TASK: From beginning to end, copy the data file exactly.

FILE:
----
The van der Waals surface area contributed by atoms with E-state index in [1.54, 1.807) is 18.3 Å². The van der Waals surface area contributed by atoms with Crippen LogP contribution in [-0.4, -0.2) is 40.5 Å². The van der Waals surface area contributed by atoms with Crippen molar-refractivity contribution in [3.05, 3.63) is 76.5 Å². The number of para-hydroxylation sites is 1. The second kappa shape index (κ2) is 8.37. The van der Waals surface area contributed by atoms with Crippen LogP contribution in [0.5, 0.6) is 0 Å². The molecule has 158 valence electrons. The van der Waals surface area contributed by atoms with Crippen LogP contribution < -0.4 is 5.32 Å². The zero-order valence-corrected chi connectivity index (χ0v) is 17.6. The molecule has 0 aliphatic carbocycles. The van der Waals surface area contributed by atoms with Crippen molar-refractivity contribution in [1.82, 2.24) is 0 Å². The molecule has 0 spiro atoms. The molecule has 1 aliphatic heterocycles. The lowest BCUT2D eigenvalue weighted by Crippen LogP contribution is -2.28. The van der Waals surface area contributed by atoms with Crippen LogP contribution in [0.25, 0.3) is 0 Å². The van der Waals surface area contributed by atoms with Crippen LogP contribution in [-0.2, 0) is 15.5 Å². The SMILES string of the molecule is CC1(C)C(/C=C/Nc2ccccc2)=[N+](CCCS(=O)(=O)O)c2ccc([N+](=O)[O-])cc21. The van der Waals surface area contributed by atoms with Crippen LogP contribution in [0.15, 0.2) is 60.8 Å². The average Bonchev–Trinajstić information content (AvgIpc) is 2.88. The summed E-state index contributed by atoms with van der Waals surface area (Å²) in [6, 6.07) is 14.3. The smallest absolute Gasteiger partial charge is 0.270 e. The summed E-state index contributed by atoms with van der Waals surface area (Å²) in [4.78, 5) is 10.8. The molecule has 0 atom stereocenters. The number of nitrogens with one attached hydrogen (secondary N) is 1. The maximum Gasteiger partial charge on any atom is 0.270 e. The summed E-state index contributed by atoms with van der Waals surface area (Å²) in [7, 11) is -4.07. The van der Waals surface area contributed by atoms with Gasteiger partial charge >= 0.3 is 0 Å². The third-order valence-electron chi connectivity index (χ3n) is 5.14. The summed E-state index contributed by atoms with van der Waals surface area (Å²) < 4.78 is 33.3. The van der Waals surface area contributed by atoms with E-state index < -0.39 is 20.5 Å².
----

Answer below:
The van der Waals surface area contributed by atoms with E-state index in [1.54, 1.807) is 18.3 Å². The van der Waals surface area contributed by atoms with Crippen LogP contribution in [-0.4, -0.2) is 40.5 Å². The van der Waals surface area contributed by atoms with Crippen molar-refractivity contribution in [3.05, 3.63) is 76.5 Å². The number of para-hydroxylation sites is 1. The second kappa shape index (κ2) is 8.37. The van der Waals surface area contributed by atoms with Crippen LogP contribution in [0.5, 0.6) is 0 Å². The molecule has 158 valence electrons. The van der Waals surface area contributed by atoms with Crippen LogP contribution < -0.4 is 5.32 Å². The zero-order valence-corrected chi connectivity index (χ0v) is 17.6. The molecule has 0 aliphatic carbocycles. The van der Waals surface area contributed by atoms with Crippen molar-refractivity contribution in [1.82, 2.24) is 0 Å². The molecule has 0 spiro atoms. The molecule has 1 aliphatic heterocycles. The lowest BCUT2D eigenvalue weighted by Crippen LogP contribution is -2.28. The van der Waals surface area contributed by atoms with Crippen LogP contribution in [0.25, 0.3) is 0 Å². The van der Waals surface area contributed by atoms with Crippen LogP contribution in [-0.2, 0) is 15.5 Å². The SMILES string of the molecule is CC1(C)C(/C=C/Nc2ccccc2)=[N+](CCCS(=O)(=O)O)c2ccc([N+](=O)[O-])cc21. The van der Waals surface area contributed by atoms with Crippen LogP contribution in [0.15, 0.2) is 60.8 Å². The average Bonchev–Trinajstić information content (AvgIpc) is 2.88. The summed E-state index contributed by atoms with van der Waals surface area (Å²) in [6, 6.07) is 14.3. The smallest absolute Gasteiger partial charge is 0.270 e. The summed E-state index contributed by atoms with van der Waals surface area (Å²) in [4.78, 5) is 10.8. The molecule has 0 atom stereocenters. The number of nitrogens with one attached hydrogen (secondary N) is 1. The maximum Gasteiger partial charge on any atom is 0.270 e. The summed E-state index contributed by atoms with van der Waals surface area (Å²) in [7, 11) is -4.07. The van der Waals surface area contributed by atoms with Gasteiger partial charge >= 0.3 is 0 Å². The third-order valence-electron chi connectivity index (χ3n) is 5.14. The summed E-state index contributed by atoms with van der Waals surface area (Å²) < 4.78 is 33.3. The van der Waals surface area contributed by atoms with E-state index < -0.39 is 20.5 Å².